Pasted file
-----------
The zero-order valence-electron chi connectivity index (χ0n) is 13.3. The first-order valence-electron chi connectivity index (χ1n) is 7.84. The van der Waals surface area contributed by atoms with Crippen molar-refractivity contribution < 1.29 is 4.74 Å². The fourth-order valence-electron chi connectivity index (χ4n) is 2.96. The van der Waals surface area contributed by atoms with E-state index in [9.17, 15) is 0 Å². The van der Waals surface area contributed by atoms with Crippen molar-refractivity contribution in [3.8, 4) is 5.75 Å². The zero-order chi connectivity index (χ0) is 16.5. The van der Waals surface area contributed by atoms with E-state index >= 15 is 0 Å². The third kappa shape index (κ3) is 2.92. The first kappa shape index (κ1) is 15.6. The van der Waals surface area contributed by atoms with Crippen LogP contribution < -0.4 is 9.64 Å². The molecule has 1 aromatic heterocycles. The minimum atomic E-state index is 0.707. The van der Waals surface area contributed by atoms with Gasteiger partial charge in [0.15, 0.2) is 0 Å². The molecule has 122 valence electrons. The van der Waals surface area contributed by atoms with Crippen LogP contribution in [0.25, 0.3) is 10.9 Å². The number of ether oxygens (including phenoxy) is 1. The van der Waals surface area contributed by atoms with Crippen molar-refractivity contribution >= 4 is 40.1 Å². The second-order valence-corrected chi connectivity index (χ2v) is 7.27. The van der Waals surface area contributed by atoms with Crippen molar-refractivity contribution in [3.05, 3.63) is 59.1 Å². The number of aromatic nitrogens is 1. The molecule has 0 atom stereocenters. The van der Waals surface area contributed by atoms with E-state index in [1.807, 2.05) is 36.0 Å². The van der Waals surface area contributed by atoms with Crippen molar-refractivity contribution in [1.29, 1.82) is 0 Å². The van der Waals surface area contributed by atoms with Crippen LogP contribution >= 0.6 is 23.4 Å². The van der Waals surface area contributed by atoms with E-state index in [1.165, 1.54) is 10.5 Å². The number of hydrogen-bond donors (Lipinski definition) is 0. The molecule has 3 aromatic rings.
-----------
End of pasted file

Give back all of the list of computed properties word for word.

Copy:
The zero-order valence-electron chi connectivity index (χ0n) is 13.3. The first-order valence-electron chi connectivity index (χ1n) is 7.84. The van der Waals surface area contributed by atoms with Crippen molar-refractivity contribution < 1.29 is 4.74 Å². The fourth-order valence-electron chi connectivity index (χ4n) is 2.96. The van der Waals surface area contributed by atoms with E-state index in [9.17, 15) is 0 Å². The van der Waals surface area contributed by atoms with Crippen molar-refractivity contribution in [3.8, 4) is 5.75 Å². The zero-order chi connectivity index (χ0) is 16.5. The van der Waals surface area contributed by atoms with E-state index >= 15 is 0 Å². The third kappa shape index (κ3) is 2.92. The first kappa shape index (κ1) is 15.6. The van der Waals surface area contributed by atoms with Crippen LogP contribution < -0.4 is 9.64 Å². The molecule has 1 aromatic heterocycles. The minimum atomic E-state index is 0.707. The van der Waals surface area contributed by atoms with Gasteiger partial charge in [0.15, 0.2) is 0 Å². The molecule has 122 valence electrons. The van der Waals surface area contributed by atoms with Crippen LogP contribution in [0.25, 0.3) is 10.9 Å². The number of ether oxygens (including phenoxy) is 1. The van der Waals surface area contributed by atoms with Crippen molar-refractivity contribution >= 4 is 40.1 Å². The second-order valence-corrected chi connectivity index (χ2v) is 7.27. The van der Waals surface area contributed by atoms with Crippen molar-refractivity contribution in [3.05, 3.63) is 59.1 Å². The number of aromatic nitrogens is 1. The molecule has 0 atom stereocenters. The van der Waals surface area contributed by atoms with E-state index in [1.807, 2.05) is 36.0 Å². The van der Waals surface area contributed by atoms with Crippen molar-refractivity contribution in [1.29, 1.82) is 0 Å². The van der Waals surface area contributed by atoms with Crippen LogP contribution >= 0.6 is 23.4 Å². The van der Waals surface area contributed by atoms with E-state index in [1.165, 1.54) is 10.5 Å². The number of hydrogen-bond donors (Lipinski definition) is 0. The molecule has 3 aromatic rings.